DAN DAILEY: Here, we're seeing a picture of the university district map. As you can see, there's a fairly large number of buses in the "u" district.
ROD MINOTT: Bus View tracks up to 1,000 buses equipped with radio transmitters. The buses are displayed on a map on the Internet.
DAN DAILEY: The application itself has a couple friendly features. You can click on a bus and get what we call a progress bar, which allows you to actually see the progress of the bus along its route.
ROD MINOTT: Then, at actual bus stops, commuters find another Smart Trek feature called transit watch. TV screens display bus times, letting commuters know if their bus is early, on time, or late, in the same way monitors at airports show scheduled and actual arrivals and departures.
JOE MENTELLE, Commuter: Well, I missed my other bus, and so it's kind of nice to be able to have an idea when the next bus is going to be here, and if it's running on time or if it's late, or if that one was the one I wanted and it's early.
SEAN DANAHER, Commuter: Well, I find it pretty useful, considering I don't carry a watch or bus schedules. So I think it's pretty useful, yeah.
ROD MINOTT: King County Counselwoman Maggie Fimia is skeptical. She says she hears something different from other commuters.
MAGGI FIMIA, King County Council: What they tell me is they want more buses. They want to see not real time, they want to see real buses coming down the street to pick them up.
ROD MINOTT: Smart Trek also reports traffic over a cable TV channel that broadcasts maps and live pictures of congestion on freeways. Dan Dailey of the University of Washington:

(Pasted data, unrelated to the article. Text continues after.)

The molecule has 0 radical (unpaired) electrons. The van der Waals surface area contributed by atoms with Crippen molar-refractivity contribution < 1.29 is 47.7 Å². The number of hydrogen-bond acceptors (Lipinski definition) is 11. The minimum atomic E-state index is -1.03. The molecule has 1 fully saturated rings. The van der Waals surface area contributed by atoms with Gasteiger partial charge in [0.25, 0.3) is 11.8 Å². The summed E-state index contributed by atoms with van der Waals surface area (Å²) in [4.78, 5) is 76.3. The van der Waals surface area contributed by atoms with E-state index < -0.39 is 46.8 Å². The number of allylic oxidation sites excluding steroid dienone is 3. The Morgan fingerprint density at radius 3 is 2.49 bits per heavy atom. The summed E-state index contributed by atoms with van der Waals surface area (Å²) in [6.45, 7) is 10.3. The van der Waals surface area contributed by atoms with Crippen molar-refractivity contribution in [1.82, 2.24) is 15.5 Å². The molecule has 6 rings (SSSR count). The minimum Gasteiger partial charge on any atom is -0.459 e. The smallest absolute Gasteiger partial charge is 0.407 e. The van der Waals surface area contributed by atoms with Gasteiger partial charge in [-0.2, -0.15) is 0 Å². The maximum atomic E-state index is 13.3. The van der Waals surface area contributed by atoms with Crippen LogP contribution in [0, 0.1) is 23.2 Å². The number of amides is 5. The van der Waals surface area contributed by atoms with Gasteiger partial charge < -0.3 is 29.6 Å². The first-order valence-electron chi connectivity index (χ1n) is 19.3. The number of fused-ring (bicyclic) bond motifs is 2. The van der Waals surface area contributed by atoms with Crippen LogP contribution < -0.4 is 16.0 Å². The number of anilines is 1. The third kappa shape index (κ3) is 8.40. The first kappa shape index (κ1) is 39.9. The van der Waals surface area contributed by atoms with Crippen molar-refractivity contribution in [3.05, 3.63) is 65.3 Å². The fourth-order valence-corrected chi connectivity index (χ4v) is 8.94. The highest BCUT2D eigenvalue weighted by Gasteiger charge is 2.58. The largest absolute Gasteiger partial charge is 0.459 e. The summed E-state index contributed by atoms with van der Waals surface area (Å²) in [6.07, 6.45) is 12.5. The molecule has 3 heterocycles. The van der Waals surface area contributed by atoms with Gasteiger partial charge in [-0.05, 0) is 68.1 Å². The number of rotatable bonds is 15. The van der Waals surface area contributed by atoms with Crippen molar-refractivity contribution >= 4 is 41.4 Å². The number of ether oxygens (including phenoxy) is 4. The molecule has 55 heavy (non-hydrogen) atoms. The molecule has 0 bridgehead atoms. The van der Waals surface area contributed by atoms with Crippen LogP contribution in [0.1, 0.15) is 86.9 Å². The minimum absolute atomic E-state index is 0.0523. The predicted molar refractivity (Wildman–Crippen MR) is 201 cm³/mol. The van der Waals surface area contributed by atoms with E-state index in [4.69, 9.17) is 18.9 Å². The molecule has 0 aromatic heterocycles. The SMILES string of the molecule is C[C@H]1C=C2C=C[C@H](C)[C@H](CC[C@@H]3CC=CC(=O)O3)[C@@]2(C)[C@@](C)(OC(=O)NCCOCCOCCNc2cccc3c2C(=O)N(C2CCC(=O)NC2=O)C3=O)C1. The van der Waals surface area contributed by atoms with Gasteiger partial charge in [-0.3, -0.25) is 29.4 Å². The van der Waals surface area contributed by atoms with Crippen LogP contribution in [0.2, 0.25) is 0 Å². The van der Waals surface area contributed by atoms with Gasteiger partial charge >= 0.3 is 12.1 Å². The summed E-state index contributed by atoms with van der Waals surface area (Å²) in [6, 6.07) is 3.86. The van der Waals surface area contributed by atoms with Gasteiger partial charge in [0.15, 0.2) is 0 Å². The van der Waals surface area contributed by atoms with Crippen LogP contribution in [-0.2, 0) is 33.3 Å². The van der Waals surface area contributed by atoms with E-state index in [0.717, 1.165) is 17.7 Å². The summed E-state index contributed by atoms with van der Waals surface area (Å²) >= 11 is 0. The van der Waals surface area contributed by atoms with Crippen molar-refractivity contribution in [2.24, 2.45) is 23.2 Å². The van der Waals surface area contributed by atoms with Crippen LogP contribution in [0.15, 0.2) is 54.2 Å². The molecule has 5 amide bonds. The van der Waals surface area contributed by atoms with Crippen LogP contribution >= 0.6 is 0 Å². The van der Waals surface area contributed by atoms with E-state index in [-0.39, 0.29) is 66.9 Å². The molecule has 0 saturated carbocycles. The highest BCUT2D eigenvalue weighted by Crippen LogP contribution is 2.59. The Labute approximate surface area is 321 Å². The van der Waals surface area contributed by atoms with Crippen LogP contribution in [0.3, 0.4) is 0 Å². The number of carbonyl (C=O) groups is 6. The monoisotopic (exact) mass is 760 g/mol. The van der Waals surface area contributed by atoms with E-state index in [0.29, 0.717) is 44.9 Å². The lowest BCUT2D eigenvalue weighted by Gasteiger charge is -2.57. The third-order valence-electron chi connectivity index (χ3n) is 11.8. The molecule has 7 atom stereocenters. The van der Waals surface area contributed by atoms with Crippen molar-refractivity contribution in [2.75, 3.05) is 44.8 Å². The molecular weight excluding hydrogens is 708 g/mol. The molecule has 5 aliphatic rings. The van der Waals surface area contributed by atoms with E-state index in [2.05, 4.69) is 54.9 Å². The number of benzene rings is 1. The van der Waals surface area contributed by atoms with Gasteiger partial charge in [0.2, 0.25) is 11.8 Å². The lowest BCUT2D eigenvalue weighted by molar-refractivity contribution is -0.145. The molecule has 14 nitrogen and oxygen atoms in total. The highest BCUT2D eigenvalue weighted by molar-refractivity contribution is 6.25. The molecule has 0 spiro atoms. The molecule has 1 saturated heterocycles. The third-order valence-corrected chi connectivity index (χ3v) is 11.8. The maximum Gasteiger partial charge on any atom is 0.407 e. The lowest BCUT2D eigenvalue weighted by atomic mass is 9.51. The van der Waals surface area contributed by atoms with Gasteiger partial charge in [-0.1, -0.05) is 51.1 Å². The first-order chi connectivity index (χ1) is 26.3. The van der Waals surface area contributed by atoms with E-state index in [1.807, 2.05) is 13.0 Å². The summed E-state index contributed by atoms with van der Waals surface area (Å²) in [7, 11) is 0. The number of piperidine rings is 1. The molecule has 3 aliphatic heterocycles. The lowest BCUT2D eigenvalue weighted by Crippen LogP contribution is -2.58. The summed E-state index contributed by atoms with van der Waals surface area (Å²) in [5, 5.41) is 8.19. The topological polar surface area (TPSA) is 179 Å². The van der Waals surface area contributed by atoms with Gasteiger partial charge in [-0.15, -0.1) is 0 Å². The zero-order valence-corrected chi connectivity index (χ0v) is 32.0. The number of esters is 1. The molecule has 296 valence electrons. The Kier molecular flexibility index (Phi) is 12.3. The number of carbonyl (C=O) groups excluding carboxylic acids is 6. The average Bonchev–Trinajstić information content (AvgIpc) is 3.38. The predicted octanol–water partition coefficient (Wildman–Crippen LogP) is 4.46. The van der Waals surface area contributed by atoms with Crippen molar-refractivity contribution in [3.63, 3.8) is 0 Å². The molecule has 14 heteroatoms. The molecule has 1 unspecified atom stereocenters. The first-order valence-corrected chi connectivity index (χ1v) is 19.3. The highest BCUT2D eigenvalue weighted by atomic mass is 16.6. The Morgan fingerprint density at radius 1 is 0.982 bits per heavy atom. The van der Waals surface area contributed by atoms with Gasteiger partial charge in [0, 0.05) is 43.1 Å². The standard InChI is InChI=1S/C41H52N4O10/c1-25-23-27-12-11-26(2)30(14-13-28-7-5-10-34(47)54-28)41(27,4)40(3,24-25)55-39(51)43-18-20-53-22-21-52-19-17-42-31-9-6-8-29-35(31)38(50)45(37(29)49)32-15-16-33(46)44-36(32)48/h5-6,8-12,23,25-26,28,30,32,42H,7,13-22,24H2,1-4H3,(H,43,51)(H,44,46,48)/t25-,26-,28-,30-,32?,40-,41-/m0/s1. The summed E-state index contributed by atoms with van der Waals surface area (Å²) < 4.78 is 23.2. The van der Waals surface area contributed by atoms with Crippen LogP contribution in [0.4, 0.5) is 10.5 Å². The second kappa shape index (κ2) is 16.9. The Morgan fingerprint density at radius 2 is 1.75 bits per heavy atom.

DAN DAILEY: The TV display, the information on the TV display, is updated every 20 seconds, so it's truly real-time information about the highway. This is different than what you might get on a radio traffic report, where the information can be somewhat old because it requires a series of steps to get that information to you.
ROD MINOTT: Private companies are being encouraged to participate in and profit from Smart Trek with innovations of their own.
SPOKERSPERSON: Traffic, one message.
|Private companies offer their service.|
ROD MINOTT: One company manufactures a computer that mounts into the dashboard of a car. It's called Auto-P.C. Using data beamed over F.M. radio and satellite, it can alert drivers to traffic jams along their route. The system responds to voice commands.
COMPUTER VOICE: Intersection State Highway 522 and 68th Avenue Northeast. February 11, 1999. 10:13 A.M. Incident, slow traffic extent. One-fourth mile duration. Two hours.
ROD MINOTT: The big question is, will commuters pay for all this? The price tag on the Auto-P.C. is between $1,500 and $2,000 to buy and install. Subscribers then pay another $5 a month for the traffic reports. Tom Schaffnit is with Cue Data Network. The company beams the traffic data to Auto-P.C.'s. He thinks the public is willing to pay for his service.